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275647 Posts in 27717 Topics by 4285 Members Latest Member: - Jason DAngelo Most online today: 208 - most online ever: 565 (October 17, 2020, 02:08:06 PM)
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Author Topic: [InSpectres] First try at Narrativism  (Read 11903 times)
clehrich
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« Reply #15 on: February 09, 2005, 10:32:42 AM »

Well, I was overstating the schlep thing as a matter of counter-balance against the Mossad agent and the notion of "but that conflicts with how cool my character is in my head!"

To follow up Jared's post, I guess my point is that your basic InSpectre is in a dot-com startup, but not especially because he or she cares or knows anything much about the occult or spirits or whatever.  It just seemed like a thing to get in on at the ground-floor.  These guys are, as I read it, a lot like the characters in Dilbert.  They're not losers, they're just ordinary folks.  Now, as it happens, their job takes them into truly bizarre situations, but for them that really isn't the point.  The point is that they are essentially consultants.

Remember when everybody was a consultant?  Especially management consultants?  These guys would have no experience whatever, be straight out of college, and would go through a quick training regimen in the firm's "approach," which they would then go ahead and preach as gospel to companies that made the mistake of hiring them.  The point being that these people didn't always really buy this approach, particularly; that was just the job.  And when a year later the company that hired them suddenly had some huge disaster, the consultants were long gone -- they finished the "job", you see, which was approached as a kind of crash-fix, with no long-term maintenance or responsibility.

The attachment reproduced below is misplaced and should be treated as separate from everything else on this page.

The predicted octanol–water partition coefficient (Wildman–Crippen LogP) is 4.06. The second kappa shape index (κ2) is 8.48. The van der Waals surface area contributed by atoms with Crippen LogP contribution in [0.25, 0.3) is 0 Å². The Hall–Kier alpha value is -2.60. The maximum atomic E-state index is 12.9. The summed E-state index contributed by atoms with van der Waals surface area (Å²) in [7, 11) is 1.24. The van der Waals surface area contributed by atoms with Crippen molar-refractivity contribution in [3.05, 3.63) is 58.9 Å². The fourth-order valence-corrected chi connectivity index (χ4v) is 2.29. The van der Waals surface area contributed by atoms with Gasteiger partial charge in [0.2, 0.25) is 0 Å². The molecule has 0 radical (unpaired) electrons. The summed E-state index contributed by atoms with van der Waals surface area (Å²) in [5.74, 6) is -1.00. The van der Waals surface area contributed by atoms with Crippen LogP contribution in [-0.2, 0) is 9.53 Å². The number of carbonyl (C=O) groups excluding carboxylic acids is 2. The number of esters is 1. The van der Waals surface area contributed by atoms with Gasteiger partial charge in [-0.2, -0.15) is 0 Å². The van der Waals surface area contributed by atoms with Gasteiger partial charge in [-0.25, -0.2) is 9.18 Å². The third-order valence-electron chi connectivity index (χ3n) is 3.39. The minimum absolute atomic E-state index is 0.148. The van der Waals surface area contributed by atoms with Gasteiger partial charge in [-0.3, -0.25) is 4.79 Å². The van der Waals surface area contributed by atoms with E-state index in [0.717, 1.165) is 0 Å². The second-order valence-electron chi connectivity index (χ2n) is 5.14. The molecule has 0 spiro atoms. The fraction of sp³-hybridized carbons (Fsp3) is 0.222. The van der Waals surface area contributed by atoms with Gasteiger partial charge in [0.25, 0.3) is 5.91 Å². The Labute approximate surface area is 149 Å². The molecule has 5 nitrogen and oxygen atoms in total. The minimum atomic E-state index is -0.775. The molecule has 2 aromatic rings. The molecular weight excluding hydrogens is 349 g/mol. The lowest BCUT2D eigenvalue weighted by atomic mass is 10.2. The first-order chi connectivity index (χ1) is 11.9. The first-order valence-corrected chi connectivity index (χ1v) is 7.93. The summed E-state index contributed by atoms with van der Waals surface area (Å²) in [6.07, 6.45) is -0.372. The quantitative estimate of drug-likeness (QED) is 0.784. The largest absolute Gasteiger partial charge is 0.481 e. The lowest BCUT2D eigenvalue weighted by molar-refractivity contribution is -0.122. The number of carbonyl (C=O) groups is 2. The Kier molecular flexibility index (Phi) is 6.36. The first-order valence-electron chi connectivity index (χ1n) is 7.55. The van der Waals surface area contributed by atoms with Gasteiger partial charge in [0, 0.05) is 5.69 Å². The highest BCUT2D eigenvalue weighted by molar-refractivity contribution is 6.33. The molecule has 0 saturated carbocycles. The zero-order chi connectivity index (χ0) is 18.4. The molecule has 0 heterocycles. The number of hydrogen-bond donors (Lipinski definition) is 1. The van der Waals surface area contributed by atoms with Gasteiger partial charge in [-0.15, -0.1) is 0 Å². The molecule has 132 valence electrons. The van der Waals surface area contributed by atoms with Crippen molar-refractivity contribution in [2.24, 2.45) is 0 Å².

Same thing with InSpectres.  They've got a shtick, and a niche market, and they don't really know what they're doing, but that's okay because they get paid, and they don't do too much damage (that anyone could sue over, anyway), and anyway it's just a job.

What makes this funny is that the "job" is getting rid of the slime-lord Prince Gargrakkar who's infesting the toilets.  Otherwise it would be desperately sad and cynical.

So when I say "schleps," I mean ordinary office workers doing what they hope will eventually become a 9-5 grind, then an 11-3 with break for 3-martini lunch.  Right now they're doing overtime a lot because if the company takes off, they will be on top and can rake in the bucks.  But what they aren't, basically, is cool, powerful, knowledgeable, or in any way really qualified for the particular nature of this job.  Furthermore, if they themselves do very well but the company tanks, they hope to be able to market their skills and experience, with padded resume, to a different consulting firm --- probably one that does HR consulting or something.  It's got nothing to do with fighting paranormal entities; that's just what this company does instead of HR or IT.